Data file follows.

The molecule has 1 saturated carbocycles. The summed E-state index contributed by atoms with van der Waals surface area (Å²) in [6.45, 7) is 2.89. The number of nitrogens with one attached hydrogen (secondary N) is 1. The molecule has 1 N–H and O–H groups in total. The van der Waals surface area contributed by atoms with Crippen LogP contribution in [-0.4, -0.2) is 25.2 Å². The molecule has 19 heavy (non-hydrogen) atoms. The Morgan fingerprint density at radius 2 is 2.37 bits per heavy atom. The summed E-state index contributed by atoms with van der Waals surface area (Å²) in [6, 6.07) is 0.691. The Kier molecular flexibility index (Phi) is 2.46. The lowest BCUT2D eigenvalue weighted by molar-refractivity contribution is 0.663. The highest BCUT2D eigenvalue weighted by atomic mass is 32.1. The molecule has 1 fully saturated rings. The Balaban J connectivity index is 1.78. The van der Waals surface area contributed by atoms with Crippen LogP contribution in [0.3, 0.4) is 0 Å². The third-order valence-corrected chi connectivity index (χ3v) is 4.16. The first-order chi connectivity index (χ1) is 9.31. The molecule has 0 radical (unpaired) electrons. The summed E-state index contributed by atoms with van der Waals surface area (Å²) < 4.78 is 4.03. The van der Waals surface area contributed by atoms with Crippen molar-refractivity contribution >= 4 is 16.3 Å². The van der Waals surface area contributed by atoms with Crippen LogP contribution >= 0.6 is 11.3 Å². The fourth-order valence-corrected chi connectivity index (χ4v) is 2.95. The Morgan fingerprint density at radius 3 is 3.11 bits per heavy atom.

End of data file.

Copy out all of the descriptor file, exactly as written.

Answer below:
The molecule has 1 saturated carbocycles. The summed E-state index contributed by atoms with van der Waals surface area (Å²) in [6.45, 7) is 2.89. The number of nitrogens with one attached hydrogen (secondary N) is 1. The molecule has 1 N–H and O–H groups in total. The van der Waals surface area contributed by atoms with Crippen LogP contribution in [-0.4, -0.2) is 25.2 Å². The molecule has 19 heavy (non-hydrogen) atoms. The Morgan fingerprint density at radius 2 is 2.37 bits per heavy atom. The summed E-state index contributed by atoms with van der Waals surface area (Å²) in [6, 6.07) is 0.691. The Kier molecular flexibility index (Phi) is 2.46. The lowest BCUT2D eigenvalue weighted by molar-refractivity contribution is 0.663. The highest BCUT2D eigenvalue weighted by atomic mass is 32.1. The molecule has 1 fully saturated rings. The Balaban J connectivity index is 1.78. The van der Waals surface area contributed by atoms with Crippen LogP contribution in [0.3, 0.4) is 0 Å². The third-order valence-corrected chi connectivity index (χ3v) is 4.16. The first-order chi connectivity index (χ1) is 9.31. The molecule has 0 radical (unpaired) electrons. The summed E-state index contributed by atoms with van der Waals surface area (Å²) < 4.78 is 4.03. The van der Waals surface area contributed by atoms with Crippen molar-refractivity contribution >= 4 is 16.3 Å². The van der Waals surface area contributed by atoms with Crippen LogP contribution >= 0.6 is 11.3 Å². The fourth-order valence-corrected chi connectivity index (χ4v) is 2.95. The Morgan fingerprint density at radius 3 is 3.11 bits per heavy atom.